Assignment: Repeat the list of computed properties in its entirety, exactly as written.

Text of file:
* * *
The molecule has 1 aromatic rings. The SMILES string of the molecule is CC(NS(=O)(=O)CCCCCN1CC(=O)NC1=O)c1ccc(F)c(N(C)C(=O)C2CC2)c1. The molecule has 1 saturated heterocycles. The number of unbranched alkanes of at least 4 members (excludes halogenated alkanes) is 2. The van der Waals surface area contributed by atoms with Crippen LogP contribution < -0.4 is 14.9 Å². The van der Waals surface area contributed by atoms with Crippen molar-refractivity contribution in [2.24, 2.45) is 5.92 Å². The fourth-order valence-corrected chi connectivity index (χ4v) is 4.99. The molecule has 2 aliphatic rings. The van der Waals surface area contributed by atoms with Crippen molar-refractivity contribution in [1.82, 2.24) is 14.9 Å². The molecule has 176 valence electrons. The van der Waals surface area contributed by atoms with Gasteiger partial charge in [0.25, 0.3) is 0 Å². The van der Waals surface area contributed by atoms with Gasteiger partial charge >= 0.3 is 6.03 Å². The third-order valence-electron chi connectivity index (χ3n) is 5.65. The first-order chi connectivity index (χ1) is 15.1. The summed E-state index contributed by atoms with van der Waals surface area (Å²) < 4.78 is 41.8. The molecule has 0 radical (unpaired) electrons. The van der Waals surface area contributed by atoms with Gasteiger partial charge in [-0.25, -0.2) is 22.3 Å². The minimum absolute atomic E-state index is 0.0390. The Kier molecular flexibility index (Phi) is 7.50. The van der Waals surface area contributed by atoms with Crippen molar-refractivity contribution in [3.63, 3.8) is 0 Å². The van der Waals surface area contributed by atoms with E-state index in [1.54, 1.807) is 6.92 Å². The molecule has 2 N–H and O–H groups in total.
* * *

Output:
The molecule has 1 aromatic rings. The SMILES string of the molecule is CC(NS(=O)(=O)CCCCCN1CC(=O)NC1=O)c1ccc(F)c(N(C)C(=O)C2CC2)c1. The molecule has 1 saturated heterocycles. The number of unbranched alkanes of at least 4 members (excludes halogenated alkanes) is 2. The van der Waals surface area contributed by atoms with Crippen LogP contribution < -0.4 is 14.9 Å². The van der Waals surface area contributed by atoms with Crippen molar-refractivity contribution in [2.24, 2.45) is 5.92 Å². The fourth-order valence-corrected chi connectivity index (χ4v) is 4.99. The molecule has 2 aliphatic rings. The van der Waals surface area contributed by atoms with Crippen molar-refractivity contribution in [1.82, 2.24) is 14.9 Å². The molecule has 176 valence electrons. The van der Waals surface area contributed by atoms with Gasteiger partial charge in [0.25, 0.3) is 0 Å². The van der Waals surface area contributed by atoms with Gasteiger partial charge >= 0.3 is 6.03 Å². The third-order valence-electron chi connectivity index (χ3n) is 5.65. The first-order chi connectivity index (χ1) is 15.1. The summed E-state index contributed by atoms with van der Waals surface area (Å²) < 4.78 is 41.8. The molecule has 0 radical (unpaired) electrons. The van der Waals surface area contributed by atoms with Gasteiger partial charge in [-0.25, -0.2) is 22.3 Å². The minimum absolute atomic E-state index is 0.0390. The Kier molecular flexibility index (Phi) is 7.50. The van der Waals surface area contributed by atoms with Crippen molar-refractivity contribution in [3.63, 3.8) is 0 Å². The van der Waals surface area contributed by atoms with E-state index in [1.54, 1.807) is 6.92 Å². The molecule has 2 N–H and O–H groups in total.